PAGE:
Agencies

[Federal Register Volume 76, Number 50 (Tuesday, March 15, 2011)]
[Notices]
[Pages 14062-14063]
From the Federal Register Online via the Government Printing Office [www.gpo.gov]
[FR Doc No: 2011-5856]


-----------------------------------------------------------------------

DEPARTMENT OF THE INTERIOR

National Park Service

[2253-665]


Notice of Inventory Completion: U.S. Department of the Interior, 
Bureau of Indian Affairs, Washington, DC, and University of Wyoming, 
Anthropology Department, Human Remains Repository, Laramie, WY

AGENCY: National Park Service, Interior.

ACTION: Notice.

-----------------------------------------------------------------------

    Notice is here given in accordance with the Native American Graves 
Protection and Repatriation Act (NAGPRA), 25 U.S.C. 3003, of the 
completion of an inventory of human remains and associated funerary 
objects in the control of the U.S. Department of the Interior, Bureau 
of Indian Affairs, Washington, DC, and in the possession of the 
University of Wyoming, Anthropology Department, Human Remains 
Repository, Laramie, WY. The human remains and associated funerary 
objects were removed from within the boundaries of the Crow 
Reservation, Yellowstone County, MT.
    This notice is published as part of the National Park Service's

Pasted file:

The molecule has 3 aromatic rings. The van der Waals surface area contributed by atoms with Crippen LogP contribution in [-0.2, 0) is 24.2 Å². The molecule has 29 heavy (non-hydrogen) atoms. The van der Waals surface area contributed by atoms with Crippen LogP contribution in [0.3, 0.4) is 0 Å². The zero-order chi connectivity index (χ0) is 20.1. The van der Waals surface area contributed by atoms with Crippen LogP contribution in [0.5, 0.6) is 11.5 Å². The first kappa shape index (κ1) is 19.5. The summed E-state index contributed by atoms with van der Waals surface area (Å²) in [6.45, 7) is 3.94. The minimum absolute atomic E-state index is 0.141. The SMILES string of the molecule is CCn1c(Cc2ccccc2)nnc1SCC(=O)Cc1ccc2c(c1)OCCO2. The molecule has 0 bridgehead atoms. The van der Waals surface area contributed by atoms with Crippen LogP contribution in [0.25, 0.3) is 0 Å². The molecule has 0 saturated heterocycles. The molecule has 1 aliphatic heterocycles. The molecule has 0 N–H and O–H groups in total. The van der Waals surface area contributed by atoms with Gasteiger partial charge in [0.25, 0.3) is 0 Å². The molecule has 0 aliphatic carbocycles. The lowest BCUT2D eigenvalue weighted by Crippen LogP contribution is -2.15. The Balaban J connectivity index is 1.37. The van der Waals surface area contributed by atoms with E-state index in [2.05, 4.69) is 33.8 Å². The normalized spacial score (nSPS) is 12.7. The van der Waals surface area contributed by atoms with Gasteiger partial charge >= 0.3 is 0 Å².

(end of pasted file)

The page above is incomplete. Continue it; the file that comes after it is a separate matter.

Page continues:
administrative responsibilities under NAGPRA, 25 U.S.C. 3003(d)(3). The 
determinations in this notice are the sole responsibility of the 
museum, institution, or Federal agency that has control of the Native 
American human remains and associated funerary objects. The National 
Park Service is not responsible for the determinations in this notice.
    A detailed assessment of the human remains was made by University 
of Wyoming, Anthropology Department, Human Remains Repository, 
professional staff in consultation with representatives of the Crow 
Tribe of Montana.
    In the 1930s or early 1940s, human remains representing a minimum 
of one individual were removed from a rock walled burial cyst by 
members of the Montana Archaeological Survey on the Crow Reservation, 
Yellowstone County, MT. The remains have been at the University of 
Wyoming since the 1960s, but possibly earlier (HR015). No known 
individual was identified. The two associated funerary objects are one 
small glass trade bead and a fragment of cloth.
    Human Remains Repository notes indicate that the burial was